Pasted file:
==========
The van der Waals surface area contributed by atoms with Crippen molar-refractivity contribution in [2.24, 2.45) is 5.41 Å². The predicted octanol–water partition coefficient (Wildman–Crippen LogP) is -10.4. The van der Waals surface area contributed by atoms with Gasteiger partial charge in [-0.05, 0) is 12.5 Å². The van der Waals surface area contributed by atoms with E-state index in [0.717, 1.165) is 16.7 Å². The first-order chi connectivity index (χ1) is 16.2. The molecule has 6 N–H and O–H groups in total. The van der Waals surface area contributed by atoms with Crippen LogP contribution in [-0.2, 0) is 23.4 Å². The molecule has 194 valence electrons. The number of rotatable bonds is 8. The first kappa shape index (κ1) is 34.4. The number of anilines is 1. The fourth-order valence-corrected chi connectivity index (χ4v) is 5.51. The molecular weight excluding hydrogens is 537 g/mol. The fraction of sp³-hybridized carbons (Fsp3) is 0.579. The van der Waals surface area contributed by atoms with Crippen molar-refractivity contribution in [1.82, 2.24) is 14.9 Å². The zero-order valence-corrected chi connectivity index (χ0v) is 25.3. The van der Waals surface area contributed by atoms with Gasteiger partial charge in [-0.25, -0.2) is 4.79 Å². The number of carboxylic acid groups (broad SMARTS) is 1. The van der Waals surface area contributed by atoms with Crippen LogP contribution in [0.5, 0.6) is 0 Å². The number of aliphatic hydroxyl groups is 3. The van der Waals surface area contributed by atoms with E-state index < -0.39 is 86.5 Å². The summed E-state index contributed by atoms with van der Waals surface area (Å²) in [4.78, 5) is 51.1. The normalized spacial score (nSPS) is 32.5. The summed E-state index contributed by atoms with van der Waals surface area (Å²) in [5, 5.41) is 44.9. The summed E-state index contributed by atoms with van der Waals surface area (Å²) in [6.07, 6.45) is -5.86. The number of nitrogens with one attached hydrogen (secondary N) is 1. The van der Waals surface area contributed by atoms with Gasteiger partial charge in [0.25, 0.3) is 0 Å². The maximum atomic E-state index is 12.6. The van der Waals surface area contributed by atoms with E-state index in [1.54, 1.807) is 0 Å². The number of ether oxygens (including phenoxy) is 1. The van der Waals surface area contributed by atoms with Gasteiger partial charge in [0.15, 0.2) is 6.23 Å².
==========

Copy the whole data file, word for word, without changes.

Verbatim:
The van der Waals surface area contributed by atoms with Crippen molar-refractivity contribution in [2.24, 2.45) is 5.41 Å². The predicted octanol–water partition coefficient (Wildman–Crippen LogP) is -10.4. The van der Waals surface area contributed by atoms with Gasteiger partial charge in [-0.05, 0) is 12.5 Å². The van der Waals surface area contributed by atoms with E-state index in [0.717, 1.165) is 16.7 Å². The first-order chi connectivity index (χ1) is 16.2. The molecule has 6 N–H and O–H groups in total. The van der Waals surface area contributed by atoms with Crippen LogP contribution in [-0.2, 0) is 23.4 Å². The molecule has 194 valence electrons. The number of rotatable bonds is 8. The first kappa shape index (κ1) is 34.4. The number of anilines is 1. The fourth-order valence-corrected chi connectivity index (χ4v) is 5.51. The molecular weight excluding hydrogens is 537 g/mol. The fraction of sp³-hybridized carbons (Fsp3) is 0.579. The van der Waals surface area contributed by atoms with Crippen molar-refractivity contribution in [1.82, 2.24) is 14.9 Å². The zero-order valence-corrected chi connectivity index (χ0v) is 25.3. The van der Waals surface area contributed by atoms with Gasteiger partial charge in [-0.25, -0.2) is 4.79 Å². The number of carboxylic acid groups (broad SMARTS) is 1. The van der Waals surface area contributed by atoms with Crippen LogP contribution in [0.5, 0.6) is 0 Å². The number of aliphatic hydroxyl groups is 3. The van der Waals surface area contributed by atoms with E-state index < -0.39 is 86.5 Å². The summed E-state index contributed by atoms with van der Waals surface area (Å²) in [4.78, 5) is 51.1. The normalized spacial score (nSPS) is 32.5. The summed E-state index contributed by atoms with van der Waals surface area (Å²) in [5, 5.41) is 44.9. The summed E-state index contributed by atoms with van der Waals surface area (Å²) in [6.07, 6.45) is -5.86. The number of nitrogens with one attached hydrogen (secondary N) is 1. The van der Waals surface area contributed by atoms with Gasteiger partial charge in [0.25, 0.3) is 0 Å². The maximum atomic E-state index is 12.6. The van der Waals surface area contributed by atoms with E-state index in [1.54, 1.807) is 0 Å². The number of ether oxygens (including phenoxy) is 1. The van der Waals surface area contributed by atoms with Gasteiger partial charge in [0.15, 0.2) is 6.23 Å².